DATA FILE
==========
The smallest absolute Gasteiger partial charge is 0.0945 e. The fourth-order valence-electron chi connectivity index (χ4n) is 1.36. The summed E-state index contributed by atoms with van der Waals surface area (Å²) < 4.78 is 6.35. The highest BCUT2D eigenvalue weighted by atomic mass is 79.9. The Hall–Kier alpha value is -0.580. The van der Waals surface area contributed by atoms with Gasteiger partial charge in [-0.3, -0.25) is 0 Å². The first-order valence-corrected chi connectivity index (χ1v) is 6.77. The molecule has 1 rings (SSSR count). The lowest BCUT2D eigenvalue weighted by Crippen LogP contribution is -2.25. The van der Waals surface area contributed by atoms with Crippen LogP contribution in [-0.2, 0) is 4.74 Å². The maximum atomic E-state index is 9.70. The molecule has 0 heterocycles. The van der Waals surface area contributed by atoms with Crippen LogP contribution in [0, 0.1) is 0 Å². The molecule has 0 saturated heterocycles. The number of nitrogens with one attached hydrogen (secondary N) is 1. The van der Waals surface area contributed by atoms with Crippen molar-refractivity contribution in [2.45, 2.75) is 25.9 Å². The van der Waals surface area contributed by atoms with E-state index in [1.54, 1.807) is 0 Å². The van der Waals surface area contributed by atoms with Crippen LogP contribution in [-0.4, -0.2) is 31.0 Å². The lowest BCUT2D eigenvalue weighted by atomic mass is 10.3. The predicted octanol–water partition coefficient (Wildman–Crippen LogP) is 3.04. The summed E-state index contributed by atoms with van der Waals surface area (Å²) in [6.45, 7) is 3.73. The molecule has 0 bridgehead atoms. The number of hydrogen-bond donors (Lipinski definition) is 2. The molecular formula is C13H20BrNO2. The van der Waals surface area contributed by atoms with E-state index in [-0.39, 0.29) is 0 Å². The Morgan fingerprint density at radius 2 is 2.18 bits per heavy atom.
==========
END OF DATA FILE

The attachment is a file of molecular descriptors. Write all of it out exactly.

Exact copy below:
The smallest absolute Gasteiger partial charge is 0.0945 e. The fourth-order valence-electron chi connectivity index (χ4n) is 1.36. The summed E-state index contributed by atoms with van der Waals surface area (Å²) < 4.78 is 6.35. The highest BCUT2D eigenvalue weighted by atomic mass is 79.9. The Hall–Kier alpha value is -0.580. The van der Waals surface area contributed by atoms with Gasteiger partial charge in [-0.3, -0.25) is 0 Å². The first-order valence-corrected chi connectivity index (χ1v) is 6.77. The molecule has 1 rings (SSSR count). The lowest BCUT2D eigenvalue weighted by Crippen LogP contribution is -2.25. The van der Waals surface area contributed by atoms with Crippen LogP contribution in [-0.2, 0) is 4.74 Å². The maximum atomic E-state index is 9.70. The molecule has 0 heterocycles. The van der Waals surface area contributed by atoms with Crippen LogP contribution in [0, 0.1) is 0 Å². The molecule has 0 saturated heterocycles. The number of nitrogens with one attached hydrogen (secondary N) is 1. The van der Waals surface area contributed by atoms with Crippen molar-refractivity contribution in [2.45, 2.75) is 25.9 Å². The van der Waals surface area contributed by atoms with E-state index in [1.54, 1.807) is 0 Å². The van der Waals surface area contributed by atoms with Crippen LogP contribution in [-0.4, -0.2) is 31.0 Å². The lowest BCUT2D eigenvalue weighted by atomic mass is 10.3. The predicted octanol–water partition coefficient (Wildman–Crippen LogP) is 3.04. The summed E-state index contributed by atoms with van der Waals surface area (Å²) in [6.45, 7) is 3.73. The molecule has 0 bridgehead atoms. The number of hydrogen-bond donors (Lipinski definition) is 2. The molecular formula is C13H20BrNO2. The van der Waals surface area contributed by atoms with E-state index in [-0.39, 0.29) is 0 Å². The Morgan fingerprint density at radius 2 is 2.18 bits per heavy atom.